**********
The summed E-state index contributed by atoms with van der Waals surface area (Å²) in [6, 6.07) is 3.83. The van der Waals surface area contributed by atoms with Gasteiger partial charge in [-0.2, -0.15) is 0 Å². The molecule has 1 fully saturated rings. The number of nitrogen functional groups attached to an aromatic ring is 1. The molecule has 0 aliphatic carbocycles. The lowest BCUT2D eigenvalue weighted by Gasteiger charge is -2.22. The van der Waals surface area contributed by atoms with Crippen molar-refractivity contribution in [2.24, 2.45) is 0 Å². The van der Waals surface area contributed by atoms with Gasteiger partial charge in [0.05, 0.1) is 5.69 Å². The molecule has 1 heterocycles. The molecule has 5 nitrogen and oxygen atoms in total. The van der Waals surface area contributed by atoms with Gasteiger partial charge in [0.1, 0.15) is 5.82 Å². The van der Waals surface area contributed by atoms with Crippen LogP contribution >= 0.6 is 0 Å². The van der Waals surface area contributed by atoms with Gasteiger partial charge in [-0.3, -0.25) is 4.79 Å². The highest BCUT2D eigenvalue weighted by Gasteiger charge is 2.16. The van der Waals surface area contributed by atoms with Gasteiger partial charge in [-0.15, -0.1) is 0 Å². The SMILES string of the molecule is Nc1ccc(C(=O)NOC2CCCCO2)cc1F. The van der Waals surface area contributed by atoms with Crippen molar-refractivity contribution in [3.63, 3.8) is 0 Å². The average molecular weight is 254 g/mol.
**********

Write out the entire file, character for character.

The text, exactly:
The summed E-state index contributed by atoms with van der Waals surface area (Å²) in [6, 6.07) is 3.83. The van der Waals surface area contributed by atoms with Gasteiger partial charge in [-0.2, -0.15) is 0 Å². The molecule has 1 fully saturated rings. The number of nitrogen functional groups attached to an aromatic ring is 1. The molecule has 0 aliphatic carbocycles. The lowest BCUT2D eigenvalue weighted by Gasteiger charge is -2.22. The van der Waals surface area contributed by atoms with Crippen molar-refractivity contribution in [2.24, 2.45) is 0 Å². The van der Waals surface area contributed by atoms with Gasteiger partial charge in [0.05, 0.1) is 5.69 Å². The molecule has 1 heterocycles. The molecule has 5 nitrogen and oxygen atoms in total. The van der Waals surface area contributed by atoms with Gasteiger partial charge in [0.1, 0.15) is 5.82 Å². The van der Waals surface area contributed by atoms with Crippen LogP contribution >= 0.6 is 0 Å². The van der Waals surface area contributed by atoms with Gasteiger partial charge in [-0.3, -0.25) is 4.79 Å². The highest BCUT2D eigenvalue weighted by Gasteiger charge is 2.16. The van der Waals surface area contributed by atoms with Gasteiger partial charge in [-0.15, -0.1) is 0 Å². The SMILES string of the molecule is Nc1ccc(C(=O)NOC2CCCCO2)cc1F. The van der Waals surface area contributed by atoms with Crippen molar-refractivity contribution in [3.63, 3.8) is 0 Å². The average molecular weight is 254 g/mol.